“Last year, coal imports in to the EU were at the level of 173 million tonnes, with Spain and the Netherlands seeing an increase by over a dozen percent in the consumption of these fuels. The power demand grew to such an extent that, last year, more electric power had to be produced from solid fuels. 173 million tonnes of coal had to be imported. This coal created jobs outside Europe, while its combustion and its impacts were located in Europe. Whether such an approach is justified is an open question.”
EURACOAL President Rogala

He explained that countries that have developed quickly with coal, are not giving up on coal as a source of cheap energy.  In spite of China’s huge domestic coal production – 3.5 billion tonnes or half the world’s total – the country also imports coal.  Import demand there and elsewhere is met by Australian, Indonesian, Russian and South American producers.

“We are appealing for prudence, for arranging solutions in a reasonable time, so that it is profitable for European producers and does not result in the imports of hundreds of millions of tonnes of coal in to Europe.”
EURACOAL President Rogala

At the same time, he addressed the trilemma of marrying climate action with energy security and economic afforability.

“As for the trilemma, after two days of blackouts, it would become clear which part of the triangle is the most important.”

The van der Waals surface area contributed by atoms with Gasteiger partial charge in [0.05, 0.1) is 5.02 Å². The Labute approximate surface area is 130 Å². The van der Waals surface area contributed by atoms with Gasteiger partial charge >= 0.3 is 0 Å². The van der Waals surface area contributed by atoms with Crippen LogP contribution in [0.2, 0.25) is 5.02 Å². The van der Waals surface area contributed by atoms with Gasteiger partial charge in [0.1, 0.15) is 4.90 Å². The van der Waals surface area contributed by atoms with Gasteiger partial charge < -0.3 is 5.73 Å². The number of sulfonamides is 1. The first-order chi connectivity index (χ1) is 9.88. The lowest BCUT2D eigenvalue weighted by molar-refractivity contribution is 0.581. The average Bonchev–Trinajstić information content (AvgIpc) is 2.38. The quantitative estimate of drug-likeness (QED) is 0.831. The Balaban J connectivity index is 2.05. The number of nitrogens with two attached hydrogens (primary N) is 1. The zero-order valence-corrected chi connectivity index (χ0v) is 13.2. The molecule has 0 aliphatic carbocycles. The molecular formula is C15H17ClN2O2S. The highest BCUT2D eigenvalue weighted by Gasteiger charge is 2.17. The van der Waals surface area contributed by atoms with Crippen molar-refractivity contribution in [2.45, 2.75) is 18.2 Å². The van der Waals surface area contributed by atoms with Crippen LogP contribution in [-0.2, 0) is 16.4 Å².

Showing a modern smartphone, the head of EURACOAL made everybody aware:

“Fast-developing countries do not give up on coal as a source of cheap energy. We all have these devices, made in countries that do not have such low-emission standards. We, as EURACOAL, would like you to think about that.”

He emphasised the fact that impressive emission reductions had already been reached and the latest technologies allow coal to be used in environmentally safe ways. He agreed that RES are beyond question, but depend on huge subsidies.

“If they are effective, they will simply supplant coal; it will be up to consumers.”
EURACOAL President Rogala

“How to ensure Poland’s energy security in the medium and long term?”

Mr. Tomasz Rogala, CEO of Polska Grupa Górnicza (PGG – Polish Mining Group) and President of EURACOAL (left) and the Polish Minister of Energy, Mr. Krzysztof Tchórzewski (right), European Economic Congress, Katowice, 15 May 2018

On the second day of the Congress, topics related to energy and mining industries were further discussed by speakers on a panel devoted to Poland’s energy security in the medium and long term. Both Krzysztof Tchórzewski, the Energy Minister and Tomasz Rogala, CEO of Polska Grupa Górnicza and EURACOAL President, participated.

“Securing energy supplies and system stability are the priorities in the country’s long-term energy policy. Poland is developing dynamically, its energy demand is growing, while at the same time the existing reserve capacity is not sufficient. Therefore, it will be necessary to create new sources and to modernise existing ones, in order to secure a stable supply consistent with increased demand.”
Energy Minister Tchórzewski

The panel participants also emphasised the role of building energy security for the country and care for the environmental aspects of the energy industry.

“Nuclear power will, on the other hand, significantly reduce the level of energy sector emissions by counterbalancing the emissions of the coal sector, which is the basis of our energy supply system.